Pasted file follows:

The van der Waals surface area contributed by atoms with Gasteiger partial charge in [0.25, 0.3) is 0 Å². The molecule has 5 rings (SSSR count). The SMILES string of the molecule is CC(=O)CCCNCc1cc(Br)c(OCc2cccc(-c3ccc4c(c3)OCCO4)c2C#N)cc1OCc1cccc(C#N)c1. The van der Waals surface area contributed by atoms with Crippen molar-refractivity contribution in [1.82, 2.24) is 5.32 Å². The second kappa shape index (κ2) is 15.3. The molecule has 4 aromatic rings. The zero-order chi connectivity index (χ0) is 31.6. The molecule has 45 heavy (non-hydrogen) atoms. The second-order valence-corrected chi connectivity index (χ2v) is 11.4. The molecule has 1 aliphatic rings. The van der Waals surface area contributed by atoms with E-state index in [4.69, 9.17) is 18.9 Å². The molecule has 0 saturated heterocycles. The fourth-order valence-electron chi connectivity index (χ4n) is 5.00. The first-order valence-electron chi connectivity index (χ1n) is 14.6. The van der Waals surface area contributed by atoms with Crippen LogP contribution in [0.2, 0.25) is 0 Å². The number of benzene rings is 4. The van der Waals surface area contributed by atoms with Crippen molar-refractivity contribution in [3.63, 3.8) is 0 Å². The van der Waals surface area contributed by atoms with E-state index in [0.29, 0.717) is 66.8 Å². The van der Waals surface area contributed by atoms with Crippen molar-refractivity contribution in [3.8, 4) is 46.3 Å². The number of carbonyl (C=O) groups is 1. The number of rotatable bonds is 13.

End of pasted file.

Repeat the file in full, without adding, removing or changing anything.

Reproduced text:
The van der Waals surface area contributed by atoms with Gasteiger partial charge in [0.25, 0.3) is 0 Å². The molecule has 5 rings (SSSR count). The SMILES string of the molecule is CC(=O)CCCNCc1cc(Br)c(OCc2cccc(-c3ccc4c(c3)OCCO4)c2C#N)cc1OCc1cccc(C#N)c1. The van der Waals surface area contributed by atoms with Crippen molar-refractivity contribution in [1.82, 2.24) is 5.32 Å². The second kappa shape index (κ2) is 15.3. The molecule has 4 aromatic rings. The zero-order chi connectivity index (χ0) is 31.6. The molecule has 45 heavy (non-hydrogen) atoms. The second-order valence-corrected chi connectivity index (χ2v) is 11.4. The molecule has 1 aliphatic rings. The van der Waals surface area contributed by atoms with E-state index in [4.69, 9.17) is 18.9 Å². The molecule has 0 saturated heterocycles. The fourth-order valence-electron chi connectivity index (χ4n) is 5.00. The first-order valence-electron chi connectivity index (χ1n) is 14.6. The van der Waals surface area contributed by atoms with Crippen LogP contribution in [0.2, 0.25) is 0 Å². The number of benzene rings is 4. The van der Waals surface area contributed by atoms with Crippen molar-refractivity contribution in [3.63, 3.8) is 0 Å². The van der Waals surface area contributed by atoms with E-state index in [0.29, 0.717) is 66.8 Å². The van der Waals surface area contributed by atoms with Crippen molar-refractivity contribution in [3.8, 4) is 46.3 Å². The number of carbonyl (C=O) groups is 1. The number of rotatable bonds is 13.